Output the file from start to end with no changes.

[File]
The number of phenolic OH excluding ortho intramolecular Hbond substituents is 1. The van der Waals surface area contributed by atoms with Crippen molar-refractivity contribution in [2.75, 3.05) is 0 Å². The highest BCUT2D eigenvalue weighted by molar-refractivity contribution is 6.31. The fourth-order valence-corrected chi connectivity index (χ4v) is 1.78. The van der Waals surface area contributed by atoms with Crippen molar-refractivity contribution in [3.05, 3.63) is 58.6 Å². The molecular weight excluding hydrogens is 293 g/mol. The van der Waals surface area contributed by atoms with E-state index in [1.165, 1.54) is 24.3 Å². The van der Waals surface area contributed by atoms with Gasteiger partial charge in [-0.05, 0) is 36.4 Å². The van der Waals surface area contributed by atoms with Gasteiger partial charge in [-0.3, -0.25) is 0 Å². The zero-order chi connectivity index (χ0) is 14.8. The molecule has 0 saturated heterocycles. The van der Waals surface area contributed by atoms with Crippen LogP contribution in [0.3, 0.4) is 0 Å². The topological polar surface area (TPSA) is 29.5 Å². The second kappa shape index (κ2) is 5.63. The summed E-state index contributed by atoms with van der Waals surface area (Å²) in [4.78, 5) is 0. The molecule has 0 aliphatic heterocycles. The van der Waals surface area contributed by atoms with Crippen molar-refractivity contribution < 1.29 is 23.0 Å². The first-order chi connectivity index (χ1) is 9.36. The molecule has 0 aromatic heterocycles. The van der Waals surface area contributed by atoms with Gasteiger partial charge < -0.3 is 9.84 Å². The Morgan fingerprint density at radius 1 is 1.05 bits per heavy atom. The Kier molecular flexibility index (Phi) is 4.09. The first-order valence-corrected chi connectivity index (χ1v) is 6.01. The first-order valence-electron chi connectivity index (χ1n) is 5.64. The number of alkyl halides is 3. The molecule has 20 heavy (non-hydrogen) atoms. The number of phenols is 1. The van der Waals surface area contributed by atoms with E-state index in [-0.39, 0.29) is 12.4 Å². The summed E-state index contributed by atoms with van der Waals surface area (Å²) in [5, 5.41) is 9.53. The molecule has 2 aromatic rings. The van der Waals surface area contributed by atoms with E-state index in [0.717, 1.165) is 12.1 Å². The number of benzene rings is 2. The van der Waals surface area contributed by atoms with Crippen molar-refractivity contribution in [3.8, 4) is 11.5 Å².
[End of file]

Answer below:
The number of phenolic OH excluding ortho intramolecular Hbond substituents is 1. The van der Waals surface area contributed by atoms with Crippen molar-refractivity contribution in [2.75, 3.05) is 0 Å². The highest BCUT2D eigenvalue weighted by molar-refractivity contribution is 6.31. The fourth-order valence-corrected chi connectivity index (χ4v) is 1.78. The van der Waals surface area contributed by atoms with Crippen molar-refractivity contribution in [3.05, 3.63) is 58.6 Å². The molecular weight excluding hydrogens is 293 g/mol. The van der Waals surface area contributed by atoms with E-state index in [1.165, 1.54) is 24.3 Å². The van der Waals surface area contributed by atoms with Gasteiger partial charge in [-0.05, 0) is 36.4 Å². The van der Waals surface area contributed by atoms with Gasteiger partial charge in [-0.3, -0.25) is 0 Å². The zero-order chi connectivity index (χ0) is 14.8. The molecule has 0 saturated heterocycles. The van der Waals surface area contributed by atoms with Crippen LogP contribution in [0.3, 0.4) is 0 Å². The topological polar surface area (TPSA) is 29.5 Å². The second kappa shape index (κ2) is 5.63. The summed E-state index contributed by atoms with van der Waals surface area (Å²) in [4.78, 5) is 0. The molecule has 0 aliphatic heterocycles. The van der Waals surface area contributed by atoms with Crippen molar-refractivity contribution < 1.29 is 23.0 Å². The first-order chi connectivity index (χ1) is 9.36. The molecule has 0 aromatic heterocycles. The van der Waals surface area contributed by atoms with Gasteiger partial charge < -0.3 is 9.84 Å². The Morgan fingerprint density at radius 1 is 1.05 bits per heavy atom. The Kier molecular flexibility index (Phi) is 4.09. The first-order valence-corrected chi connectivity index (χ1v) is 6.01. The first-order valence-electron chi connectivity index (χ1n) is 5.64. The number of alkyl halides is 3. The molecule has 20 heavy (non-hydrogen) atoms. The number of phenols is 1. The van der Waals surface area contributed by atoms with E-state index in [-0.39, 0.29) is 12.4 Å². The summed E-state index contributed by atoms with van der Waals surface area (Å²) in [5, 5.41) is 9.53. The molecule has 2 aromatic rings. The van der Waals surface area contributed by atoms with E-state index in [0.717, 1.165) is 12.1 Å². The number of benzene rings is 2. The van der Waals surface area contributed by atoms with Crippen molar-refractivity contribution in [3.8, 4) is 11.5 Å².